Vaccination to break plague transmission in Madagascar


The most serious outbreak of plague in modern times occurred in Madagascar in 2018, with in excess of 2600 cases and an estimated case fatality rate of 8.9% (WHO 2018). In Madagascar as well as in other parts of the world, plague causes seasonal outbreaks, with risk of epidemic potential and transmission to new regions. These seasonal outbreaks are caused by flea-vectored transmission from wildlife reservoirs (principally rats).  There is no approved vaccine for plague and antibiotic therapy needs to be given early after exposure to infection, to be fully effective. Here we propose to test a sub-unit vaccine in a novel formulation for efficacy against a Malagasy strain of the causative bacterium, Yersinia pestis.  In a previous liquid formulation, this sub-unit vaccine has been shown to be efficacious in mice and macaques against the reference Y.pestis Co92 type strain and was also shown to be safe and immunogenic in a Phase 1 clinical trial (Williamson et al. 2005).  Here, we have reformulated the vaccine for distribution to an LMIC, as a stable, dry powder which is reconstituted just before use.  We will test the vaccine under laboratory conditions at the Institute Pasteur in Madagascar in rats derived from either plague-infected or non-infected areas of the island, prior to challenge with a circulating Malagasy strain of plague. The objective is to determine if this vaccine can induce immunity in the local rat population, preventing transmission to man. Production of a vaccine will mitigate development of AMR resistant strains of plague.

Project outcomes

Candidate plague vaccine formulations were produced in the UK and tested at the Institut Pasteur of Madagascar.  The novel dry powder formulations were shipped to Madagascar at room temperature and tested using Malagasy wild rats from plague endemic areas or from plague free areas. Vaccine formulations were prepared by incorporating protein antigens within calcium phosphate coated microcrystals (CaP-PCMC) and formulations containing either separate F1, V antigens or an F1-V fusion protein were tested.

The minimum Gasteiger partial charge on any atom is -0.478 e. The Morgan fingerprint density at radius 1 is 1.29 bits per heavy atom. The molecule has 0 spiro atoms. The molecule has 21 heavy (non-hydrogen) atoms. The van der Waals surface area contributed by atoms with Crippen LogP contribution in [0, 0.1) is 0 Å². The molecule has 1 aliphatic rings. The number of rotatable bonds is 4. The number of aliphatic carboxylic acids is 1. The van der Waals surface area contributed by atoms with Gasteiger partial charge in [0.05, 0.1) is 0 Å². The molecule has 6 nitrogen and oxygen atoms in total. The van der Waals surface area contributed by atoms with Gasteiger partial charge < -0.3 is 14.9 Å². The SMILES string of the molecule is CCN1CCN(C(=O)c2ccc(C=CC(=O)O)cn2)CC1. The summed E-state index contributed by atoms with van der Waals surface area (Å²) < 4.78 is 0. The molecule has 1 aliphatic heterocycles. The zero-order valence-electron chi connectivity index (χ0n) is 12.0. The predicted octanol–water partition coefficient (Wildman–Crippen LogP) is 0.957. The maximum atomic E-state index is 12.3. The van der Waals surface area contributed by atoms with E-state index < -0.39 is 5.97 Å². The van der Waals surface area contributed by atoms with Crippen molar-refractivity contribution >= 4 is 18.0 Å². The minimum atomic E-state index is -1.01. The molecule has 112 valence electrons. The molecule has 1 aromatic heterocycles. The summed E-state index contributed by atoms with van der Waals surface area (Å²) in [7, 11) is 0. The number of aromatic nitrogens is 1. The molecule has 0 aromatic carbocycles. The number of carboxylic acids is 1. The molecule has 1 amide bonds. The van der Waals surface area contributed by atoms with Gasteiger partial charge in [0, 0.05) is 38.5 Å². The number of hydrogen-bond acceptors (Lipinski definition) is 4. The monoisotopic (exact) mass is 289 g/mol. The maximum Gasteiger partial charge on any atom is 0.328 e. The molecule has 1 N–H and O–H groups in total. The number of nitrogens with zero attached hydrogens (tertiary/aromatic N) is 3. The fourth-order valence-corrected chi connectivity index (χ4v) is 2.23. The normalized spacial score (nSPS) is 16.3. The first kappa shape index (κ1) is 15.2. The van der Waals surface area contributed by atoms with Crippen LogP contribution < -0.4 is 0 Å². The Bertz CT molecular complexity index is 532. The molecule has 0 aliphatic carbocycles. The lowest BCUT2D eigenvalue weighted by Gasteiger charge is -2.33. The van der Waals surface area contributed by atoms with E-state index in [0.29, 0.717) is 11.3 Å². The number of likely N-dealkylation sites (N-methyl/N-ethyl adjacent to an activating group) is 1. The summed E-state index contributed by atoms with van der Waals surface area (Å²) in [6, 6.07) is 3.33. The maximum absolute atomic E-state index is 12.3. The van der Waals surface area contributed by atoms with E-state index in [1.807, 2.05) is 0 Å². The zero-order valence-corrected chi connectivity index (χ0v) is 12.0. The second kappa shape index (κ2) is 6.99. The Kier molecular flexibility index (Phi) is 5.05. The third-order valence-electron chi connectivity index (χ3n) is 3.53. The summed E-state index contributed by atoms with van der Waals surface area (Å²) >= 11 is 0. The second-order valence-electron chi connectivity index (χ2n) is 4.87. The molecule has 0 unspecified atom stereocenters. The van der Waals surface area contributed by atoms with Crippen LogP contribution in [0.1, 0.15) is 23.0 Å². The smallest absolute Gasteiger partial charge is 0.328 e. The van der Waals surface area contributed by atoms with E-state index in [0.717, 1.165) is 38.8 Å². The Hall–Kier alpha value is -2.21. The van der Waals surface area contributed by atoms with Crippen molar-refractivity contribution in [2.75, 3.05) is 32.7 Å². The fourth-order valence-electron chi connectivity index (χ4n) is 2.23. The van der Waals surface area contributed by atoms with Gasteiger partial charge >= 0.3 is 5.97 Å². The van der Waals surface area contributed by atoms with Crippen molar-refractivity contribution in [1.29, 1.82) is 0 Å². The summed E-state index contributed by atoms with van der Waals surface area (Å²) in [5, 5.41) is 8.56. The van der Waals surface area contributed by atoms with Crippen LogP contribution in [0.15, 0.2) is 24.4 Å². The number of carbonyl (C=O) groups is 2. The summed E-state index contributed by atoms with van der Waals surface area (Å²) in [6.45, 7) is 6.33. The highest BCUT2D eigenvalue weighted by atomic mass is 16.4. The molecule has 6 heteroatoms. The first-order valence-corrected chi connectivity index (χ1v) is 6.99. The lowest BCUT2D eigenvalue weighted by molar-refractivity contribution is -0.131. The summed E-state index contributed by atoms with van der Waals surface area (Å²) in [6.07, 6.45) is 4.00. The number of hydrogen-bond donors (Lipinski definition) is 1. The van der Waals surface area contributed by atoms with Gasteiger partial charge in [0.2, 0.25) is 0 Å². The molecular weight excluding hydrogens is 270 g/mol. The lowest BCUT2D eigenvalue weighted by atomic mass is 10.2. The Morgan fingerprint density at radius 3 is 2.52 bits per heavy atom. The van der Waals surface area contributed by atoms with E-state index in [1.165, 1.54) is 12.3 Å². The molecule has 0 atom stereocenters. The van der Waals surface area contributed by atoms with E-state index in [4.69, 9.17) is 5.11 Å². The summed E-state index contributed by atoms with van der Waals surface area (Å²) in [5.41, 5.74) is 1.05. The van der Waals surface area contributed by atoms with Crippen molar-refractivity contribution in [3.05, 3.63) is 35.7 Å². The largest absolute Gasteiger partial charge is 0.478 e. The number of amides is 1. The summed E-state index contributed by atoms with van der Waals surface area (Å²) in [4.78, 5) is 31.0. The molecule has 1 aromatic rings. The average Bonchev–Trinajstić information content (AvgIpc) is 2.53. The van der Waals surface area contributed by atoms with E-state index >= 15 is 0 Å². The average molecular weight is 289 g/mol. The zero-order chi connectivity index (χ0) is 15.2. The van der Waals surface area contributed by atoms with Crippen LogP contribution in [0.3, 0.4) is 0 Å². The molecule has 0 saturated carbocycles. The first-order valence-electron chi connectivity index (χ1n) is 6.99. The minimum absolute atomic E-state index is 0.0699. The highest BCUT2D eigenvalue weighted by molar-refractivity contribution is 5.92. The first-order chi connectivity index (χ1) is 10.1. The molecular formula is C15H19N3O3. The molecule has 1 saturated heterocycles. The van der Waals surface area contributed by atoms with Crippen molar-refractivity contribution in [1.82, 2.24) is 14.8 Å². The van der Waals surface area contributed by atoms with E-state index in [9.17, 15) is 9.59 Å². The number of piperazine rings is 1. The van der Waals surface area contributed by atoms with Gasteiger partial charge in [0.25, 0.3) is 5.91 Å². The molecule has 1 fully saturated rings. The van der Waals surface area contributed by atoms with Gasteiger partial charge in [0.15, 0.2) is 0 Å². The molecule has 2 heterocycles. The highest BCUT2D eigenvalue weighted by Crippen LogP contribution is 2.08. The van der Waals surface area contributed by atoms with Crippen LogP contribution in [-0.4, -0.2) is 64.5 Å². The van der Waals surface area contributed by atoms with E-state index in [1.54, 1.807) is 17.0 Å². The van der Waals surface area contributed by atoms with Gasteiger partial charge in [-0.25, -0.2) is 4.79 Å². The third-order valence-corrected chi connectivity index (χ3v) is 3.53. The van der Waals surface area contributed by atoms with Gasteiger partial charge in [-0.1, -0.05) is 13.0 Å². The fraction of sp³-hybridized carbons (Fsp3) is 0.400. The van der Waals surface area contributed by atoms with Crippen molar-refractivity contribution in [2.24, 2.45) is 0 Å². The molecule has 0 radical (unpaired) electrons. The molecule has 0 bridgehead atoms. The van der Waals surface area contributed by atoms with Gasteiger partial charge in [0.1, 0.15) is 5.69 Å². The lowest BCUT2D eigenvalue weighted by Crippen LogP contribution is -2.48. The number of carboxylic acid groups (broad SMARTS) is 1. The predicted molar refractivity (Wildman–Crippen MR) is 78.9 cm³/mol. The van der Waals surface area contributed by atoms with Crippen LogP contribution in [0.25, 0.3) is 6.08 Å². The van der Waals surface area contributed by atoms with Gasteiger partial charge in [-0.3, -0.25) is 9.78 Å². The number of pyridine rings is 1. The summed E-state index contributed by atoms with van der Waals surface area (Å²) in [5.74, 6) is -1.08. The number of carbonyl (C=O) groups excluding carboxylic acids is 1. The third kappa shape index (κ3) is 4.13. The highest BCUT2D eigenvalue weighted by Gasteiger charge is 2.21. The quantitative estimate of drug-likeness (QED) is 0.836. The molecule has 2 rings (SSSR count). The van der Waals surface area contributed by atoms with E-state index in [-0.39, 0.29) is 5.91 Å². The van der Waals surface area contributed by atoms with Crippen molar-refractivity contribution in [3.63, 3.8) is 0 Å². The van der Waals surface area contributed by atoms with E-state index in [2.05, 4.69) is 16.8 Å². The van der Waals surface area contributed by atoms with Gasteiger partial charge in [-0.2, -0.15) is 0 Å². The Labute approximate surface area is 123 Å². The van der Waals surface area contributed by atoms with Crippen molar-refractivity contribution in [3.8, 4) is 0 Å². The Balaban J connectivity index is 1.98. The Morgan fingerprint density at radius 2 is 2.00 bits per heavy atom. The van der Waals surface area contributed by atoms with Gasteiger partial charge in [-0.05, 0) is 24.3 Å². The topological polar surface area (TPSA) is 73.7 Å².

The study showed that all of the formulations produced an immune response in rats specific to the F1 antigen, following subcutaneous delivery of the vaccine and this typically increased following boosting. Notable differences were observed with the rats from plague endemic areas producing a stronger immune response even where first generation laboratory bred rats were used.  On day 57 the rats were challenged with a high dose of a Malagasy strain of plague (107 cfu). Protection against challenge was observed in most rats that showed a strong antibody titre. This is important as it indicates that the selected antigens are effective against a Malagasy strain of plague and also that the CaP-PCMC formulation allows for room-temperature shipment of the vaccine. 

Notably it was also observed that a single dose of vaccine was sufficient to provide protection for formulations containing either the individual antigens or the F1-V fusion.  Thus, there is a clear opportunity to use this approach in the development of an emergency LMIC vaccine and this study provided important information about the factors that will need to be considered when selecting a lead vaccine candidate to take forward for clinical development. 

This work was a collaboration between DSTL (antigen production), University of Strathclyde (vaccine formulation) and the Institut Pasteur of Madagascar (vaccine study).

Barry Moore

Dr Barry Moore
Reader of Biophysical Chemistry
Pure & Applied Chemistry, University of Strathclyde (UK)

Dr Minoarisoa Rajerison, Institut Pasteur Madagascar (Madagascar)

Dr Diane Williamson, DSTL (UK)